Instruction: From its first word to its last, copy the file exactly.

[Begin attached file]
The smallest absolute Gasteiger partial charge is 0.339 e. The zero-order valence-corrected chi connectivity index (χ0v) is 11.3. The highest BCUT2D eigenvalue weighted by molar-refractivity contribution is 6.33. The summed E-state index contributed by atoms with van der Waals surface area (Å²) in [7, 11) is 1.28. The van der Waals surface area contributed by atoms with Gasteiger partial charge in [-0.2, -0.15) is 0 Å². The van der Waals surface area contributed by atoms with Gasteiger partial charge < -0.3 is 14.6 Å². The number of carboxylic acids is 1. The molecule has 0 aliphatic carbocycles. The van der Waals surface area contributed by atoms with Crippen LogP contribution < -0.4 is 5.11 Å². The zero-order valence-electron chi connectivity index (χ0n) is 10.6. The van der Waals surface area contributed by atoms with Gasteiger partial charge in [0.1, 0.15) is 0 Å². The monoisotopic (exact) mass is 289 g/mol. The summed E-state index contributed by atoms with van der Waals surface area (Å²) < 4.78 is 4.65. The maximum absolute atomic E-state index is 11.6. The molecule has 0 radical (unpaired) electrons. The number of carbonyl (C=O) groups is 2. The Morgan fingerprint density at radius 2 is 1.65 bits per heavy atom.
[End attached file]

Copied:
The smallest absolute Gasteiger partial charge is 0.339 e. The zero-order valence-corrected chi connectivity index (χ0v) is 11.3. The highest BCUT2D eigenvalue weighted by molar-refractivity contribution is 6.33. The summed E-state index contributed by atoms with van der Waals surface area (Å²) in [7, 11) is 1.28. The van der Waals surface area contributed by atoms with Gasteiger partial charge in [-0.2, -0.15) is 0 Å². The van der Waals surface area contributed by atoms with Gasteiger partial charge < -0.3 is 14.6 Å². The number of carboxylic acids is 1. The molecule has 0 aliphatic carbocycles. The van der Waals surface area contributed by atoms with Crippen LogP contribution < -0.4 is 5.11 Å². The zero-order valence-electron chi connectivity index (χ0n) is 10.6. The van der Waals surface area contributed by atoms with Gasteiger partial charge in [0.1, 0.15) is 0 Å². The monoisotopic (exact) mass is 289 g/mol. The summed E-state index contributed by atoms with van der Waals surface area (Å²) < 4.78 is 4.65. The maximum absolute atomic E-state index is 11.6. The molecule has 0 radical (unpaired) electrons. The number of carbonyl (C=O) groups is 2. The Morgan fingerprint density at radius 2 is 1.65 bits per heavy atom.